MA Lawmakers Discuss Bill Lowering Age of Consent for Abortions to 16
On Tuesday, the Joint Committee on Public Health discussed Bill S.754, which is designed to safeguard the health care decisions of young adults.
The bill is aimed at lowering the age of consent for a Massachusetts resident to have an abortion from 18 to 16, and that girls 15 or under can do so with the consent of only one parent or legal guardian, whereas current legislation requires both parents.
Michael King, Director of Community Alliances for the Massachusetts Family Institute, appeared on WBSM Tuesday and told host Barry Richard that in Massachusetts, minors are required to have parental consent before getting a tattoo, a piercing, drinking a beer at home or receiving non-prescription medication at school for a headache. He said lowering the age for an abortion without consent is far more of an important decision than any of those things, and the parents should not be taken out of the equation.
"Why do we requiring consent from parents on these things, but when it comes to actual pregnancy and a life, we want to make that all the way down to 16?" he asked.
King said that back in 2015, a similar bill proposed that girls 15 and under could get an abortion with consent from any relative, not just a parent or legal guardian. That would include siblings, uncles, aunts, cousins, etc.
"That's not part of this particular bill, but it's just crazy that these bills are trying to take parents completely out of the decision," he said. "I'm sure in the next two years, another bill will come up saying now we want to take parents completely out of the picture."
King said he is urging those opposed to become what he calls a "two-minute activist," taking two minutes to call their local lawmakers and voice their opposition.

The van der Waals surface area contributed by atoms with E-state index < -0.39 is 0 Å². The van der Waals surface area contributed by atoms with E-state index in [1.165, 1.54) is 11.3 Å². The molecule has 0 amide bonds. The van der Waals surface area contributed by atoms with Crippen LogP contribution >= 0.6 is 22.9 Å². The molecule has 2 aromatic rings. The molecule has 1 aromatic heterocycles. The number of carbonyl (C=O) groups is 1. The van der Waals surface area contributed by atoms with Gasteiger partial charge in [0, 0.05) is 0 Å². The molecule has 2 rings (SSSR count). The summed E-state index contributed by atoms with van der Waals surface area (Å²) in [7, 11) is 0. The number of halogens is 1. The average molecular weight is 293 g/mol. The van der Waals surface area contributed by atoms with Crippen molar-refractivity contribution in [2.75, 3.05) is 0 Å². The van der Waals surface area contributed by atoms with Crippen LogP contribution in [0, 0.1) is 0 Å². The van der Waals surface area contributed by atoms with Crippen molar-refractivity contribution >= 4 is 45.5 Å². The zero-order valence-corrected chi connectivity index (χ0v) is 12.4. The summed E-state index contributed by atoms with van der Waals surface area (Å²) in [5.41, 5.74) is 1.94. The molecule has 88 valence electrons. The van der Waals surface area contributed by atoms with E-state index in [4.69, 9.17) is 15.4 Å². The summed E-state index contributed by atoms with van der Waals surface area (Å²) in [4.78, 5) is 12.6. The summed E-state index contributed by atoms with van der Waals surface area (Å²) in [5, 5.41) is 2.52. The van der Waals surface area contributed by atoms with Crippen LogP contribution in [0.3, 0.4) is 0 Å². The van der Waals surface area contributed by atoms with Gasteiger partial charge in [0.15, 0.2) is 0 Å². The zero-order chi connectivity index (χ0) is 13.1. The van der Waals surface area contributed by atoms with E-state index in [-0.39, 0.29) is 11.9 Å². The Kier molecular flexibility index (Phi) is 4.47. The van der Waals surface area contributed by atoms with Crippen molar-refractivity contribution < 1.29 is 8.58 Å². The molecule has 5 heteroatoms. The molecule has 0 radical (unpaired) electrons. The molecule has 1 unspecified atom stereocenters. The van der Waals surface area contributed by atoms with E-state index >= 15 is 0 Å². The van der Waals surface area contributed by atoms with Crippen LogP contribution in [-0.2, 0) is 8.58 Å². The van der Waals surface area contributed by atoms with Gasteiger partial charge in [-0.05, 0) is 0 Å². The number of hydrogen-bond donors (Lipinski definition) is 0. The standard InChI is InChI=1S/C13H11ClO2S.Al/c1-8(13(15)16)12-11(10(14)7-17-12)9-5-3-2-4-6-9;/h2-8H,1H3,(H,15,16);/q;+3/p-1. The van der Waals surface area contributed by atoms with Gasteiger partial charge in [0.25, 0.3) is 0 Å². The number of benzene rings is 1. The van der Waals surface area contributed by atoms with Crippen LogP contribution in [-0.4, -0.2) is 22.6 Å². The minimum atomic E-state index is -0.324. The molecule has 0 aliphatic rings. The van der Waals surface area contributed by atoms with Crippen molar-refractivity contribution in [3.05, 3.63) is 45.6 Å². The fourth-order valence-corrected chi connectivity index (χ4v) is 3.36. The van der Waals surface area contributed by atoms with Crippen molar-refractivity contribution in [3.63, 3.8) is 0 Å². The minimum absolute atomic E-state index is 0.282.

"This just creates a slippery slope for them to say, 'Now that the legislature says this is OK, I'm just going to go down to the clinic and have this done,'" he said.
He said it's not the only bill the Massachusetts Family Institute is fighting.
"This is just one bill that represents many bills at the State House that are an attack on parental consent," King said. "It's been a main theme in so many bills coming our way."
He said lawmakers are also exploring having those who give so-called "conversion therapy" to a minors prosecuted as child abusers.
"Basically, they want to make any kind of counseling way from an LGBTQ lifestyle for a minor, if that minor wants to be counseled away from that lifestyle, or the therapist wants them to be, that would be child abuse under the law," he said.
Another bill is getting the MFI's support. House Bill 2883 would require parental consent for students to be provided with materials "involving information or counseling about health, psychological problems, reproduction, abortion, sexual education, sexual orientation, gender identity, bullying or similar issues."
King said the bill was proposed after a child on Cape Cod was sent without parental consent to a Gay-Straight Alliance group at school, and that surveys are handed out to children as young as 11 years old asking them about sexual experiences and gender identification.